As attested by the letter, even in her early years of ministry, Moon had a deep love for the Chinese people and an unwavering commitment to the Gospel’s power to transform human hearts and cruel cultural practices. For Harper, the letter is also a remarkable example of her disciplined letter writing, which she stewarded as a way to challenge others to support or join her missionary efforts.
“Lottie Moon had what would be considered today a master’s degree in English,” Harper said. “Her letters were articulate and well-composed. When people would read her letters, it was often many people’s first glimpse into an international culture. She took people from Alabama Georgia, and the rural South and transported them through her letters to a different continent and, in many ways, to a different world.”
“Not only would she say, ‘This is the world I live in,’ but also she would invite people to join her: ‘Will you help me in this enterprise? Will you surrender your life? Will you send us funds? Will you participate?’” Harper recounted. “She was one of many international missionaries who would call others to participate in their cross-cultural efforts. Even at a time when women’s opportunities were often limited in society, she challenged women to serve by telling them that they too could do missions.”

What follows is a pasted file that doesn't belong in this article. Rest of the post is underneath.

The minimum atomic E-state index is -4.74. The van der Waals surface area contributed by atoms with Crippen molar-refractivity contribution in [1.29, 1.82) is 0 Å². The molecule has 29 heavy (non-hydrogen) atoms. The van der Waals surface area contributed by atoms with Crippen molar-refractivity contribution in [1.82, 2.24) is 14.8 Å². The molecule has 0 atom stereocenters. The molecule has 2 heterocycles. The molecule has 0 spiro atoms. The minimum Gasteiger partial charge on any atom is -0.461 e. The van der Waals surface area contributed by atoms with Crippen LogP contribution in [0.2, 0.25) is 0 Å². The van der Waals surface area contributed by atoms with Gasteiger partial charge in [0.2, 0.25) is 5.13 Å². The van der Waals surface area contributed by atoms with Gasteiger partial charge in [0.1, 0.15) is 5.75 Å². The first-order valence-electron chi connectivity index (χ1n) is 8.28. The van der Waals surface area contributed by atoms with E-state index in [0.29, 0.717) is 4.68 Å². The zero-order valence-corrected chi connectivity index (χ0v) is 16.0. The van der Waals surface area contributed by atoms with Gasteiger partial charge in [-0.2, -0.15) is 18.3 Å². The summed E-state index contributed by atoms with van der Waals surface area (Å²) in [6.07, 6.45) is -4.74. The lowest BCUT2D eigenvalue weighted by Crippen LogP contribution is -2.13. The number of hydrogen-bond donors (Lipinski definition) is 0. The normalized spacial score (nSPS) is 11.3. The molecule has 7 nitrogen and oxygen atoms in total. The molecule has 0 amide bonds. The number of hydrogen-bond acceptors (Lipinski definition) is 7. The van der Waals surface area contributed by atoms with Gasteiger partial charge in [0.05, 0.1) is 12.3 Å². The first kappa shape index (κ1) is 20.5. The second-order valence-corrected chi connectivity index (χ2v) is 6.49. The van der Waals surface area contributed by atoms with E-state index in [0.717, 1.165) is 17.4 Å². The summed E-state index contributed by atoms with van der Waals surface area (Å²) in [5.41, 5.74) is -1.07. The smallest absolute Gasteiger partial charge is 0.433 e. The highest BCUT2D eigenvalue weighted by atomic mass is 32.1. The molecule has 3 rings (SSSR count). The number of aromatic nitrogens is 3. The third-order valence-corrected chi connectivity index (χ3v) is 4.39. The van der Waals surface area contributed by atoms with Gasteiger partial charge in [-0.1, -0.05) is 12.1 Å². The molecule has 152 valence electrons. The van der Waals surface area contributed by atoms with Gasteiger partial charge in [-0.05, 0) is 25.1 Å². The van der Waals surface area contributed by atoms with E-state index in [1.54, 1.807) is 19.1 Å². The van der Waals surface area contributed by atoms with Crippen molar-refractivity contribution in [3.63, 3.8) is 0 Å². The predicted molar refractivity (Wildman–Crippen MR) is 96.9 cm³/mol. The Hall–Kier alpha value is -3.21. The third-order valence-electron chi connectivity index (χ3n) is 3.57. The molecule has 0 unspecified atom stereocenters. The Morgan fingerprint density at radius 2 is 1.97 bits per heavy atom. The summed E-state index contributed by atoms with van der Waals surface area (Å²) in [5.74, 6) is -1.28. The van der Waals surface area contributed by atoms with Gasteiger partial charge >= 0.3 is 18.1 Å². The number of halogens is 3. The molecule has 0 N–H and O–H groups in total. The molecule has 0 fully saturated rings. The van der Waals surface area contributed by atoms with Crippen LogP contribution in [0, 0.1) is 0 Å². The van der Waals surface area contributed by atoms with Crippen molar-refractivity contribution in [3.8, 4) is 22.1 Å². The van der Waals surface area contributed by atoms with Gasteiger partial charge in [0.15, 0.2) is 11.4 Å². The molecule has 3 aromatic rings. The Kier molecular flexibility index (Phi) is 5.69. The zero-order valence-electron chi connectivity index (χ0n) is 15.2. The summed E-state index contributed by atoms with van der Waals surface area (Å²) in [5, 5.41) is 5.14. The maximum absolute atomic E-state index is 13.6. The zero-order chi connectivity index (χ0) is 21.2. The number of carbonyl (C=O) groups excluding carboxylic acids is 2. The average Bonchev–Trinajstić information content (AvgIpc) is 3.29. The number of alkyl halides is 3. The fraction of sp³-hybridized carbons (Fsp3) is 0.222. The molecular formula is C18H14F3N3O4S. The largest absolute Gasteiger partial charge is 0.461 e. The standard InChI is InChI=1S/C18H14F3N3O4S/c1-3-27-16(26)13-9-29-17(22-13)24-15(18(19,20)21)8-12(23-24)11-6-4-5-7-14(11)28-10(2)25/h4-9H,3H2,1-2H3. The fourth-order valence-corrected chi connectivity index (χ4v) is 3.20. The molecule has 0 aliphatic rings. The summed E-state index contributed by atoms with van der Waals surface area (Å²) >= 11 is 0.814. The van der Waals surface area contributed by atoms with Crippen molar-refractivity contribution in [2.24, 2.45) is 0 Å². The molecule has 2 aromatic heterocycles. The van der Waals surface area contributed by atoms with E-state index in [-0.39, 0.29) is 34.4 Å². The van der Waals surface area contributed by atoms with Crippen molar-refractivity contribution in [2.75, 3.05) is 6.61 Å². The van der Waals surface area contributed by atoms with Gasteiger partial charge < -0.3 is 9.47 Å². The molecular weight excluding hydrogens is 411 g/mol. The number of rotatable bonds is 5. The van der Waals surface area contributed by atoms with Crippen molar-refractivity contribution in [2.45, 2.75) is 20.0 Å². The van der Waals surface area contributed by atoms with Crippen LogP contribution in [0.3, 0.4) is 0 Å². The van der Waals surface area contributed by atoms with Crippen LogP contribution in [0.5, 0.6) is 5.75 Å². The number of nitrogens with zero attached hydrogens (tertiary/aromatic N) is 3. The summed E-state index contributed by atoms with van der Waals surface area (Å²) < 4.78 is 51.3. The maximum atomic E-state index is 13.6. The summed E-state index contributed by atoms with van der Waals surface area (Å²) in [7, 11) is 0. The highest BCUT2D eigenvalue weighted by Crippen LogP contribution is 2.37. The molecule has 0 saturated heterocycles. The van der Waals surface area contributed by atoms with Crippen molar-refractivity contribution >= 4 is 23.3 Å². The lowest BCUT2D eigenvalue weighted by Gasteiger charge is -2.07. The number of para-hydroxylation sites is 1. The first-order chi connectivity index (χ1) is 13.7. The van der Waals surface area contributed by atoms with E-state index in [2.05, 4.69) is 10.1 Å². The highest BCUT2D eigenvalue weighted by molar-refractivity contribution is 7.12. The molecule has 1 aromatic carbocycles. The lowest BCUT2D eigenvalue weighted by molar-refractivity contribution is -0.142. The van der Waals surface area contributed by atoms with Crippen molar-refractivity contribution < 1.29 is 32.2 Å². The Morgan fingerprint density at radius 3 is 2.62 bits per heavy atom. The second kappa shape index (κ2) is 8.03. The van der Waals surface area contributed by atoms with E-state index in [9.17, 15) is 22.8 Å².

As a life-long Baptist missionary, Moon was committed to the task of fulfilling the Great Commission among the unreached and least reached. As a 4-foot-3-inch single woman, Moon courageously went where many others did not dare to go because she believed what was on God’s heart should be on her heart as well. Her legacy of faithful ministry not only has inspired generations of Baptist women and men to join in the mission but also stands as a testament to Jesus’ abiding presence and amazing power in the life of those who go make disciples.
The letter and its transcription can be viewed online on the SEBTS archives. B&R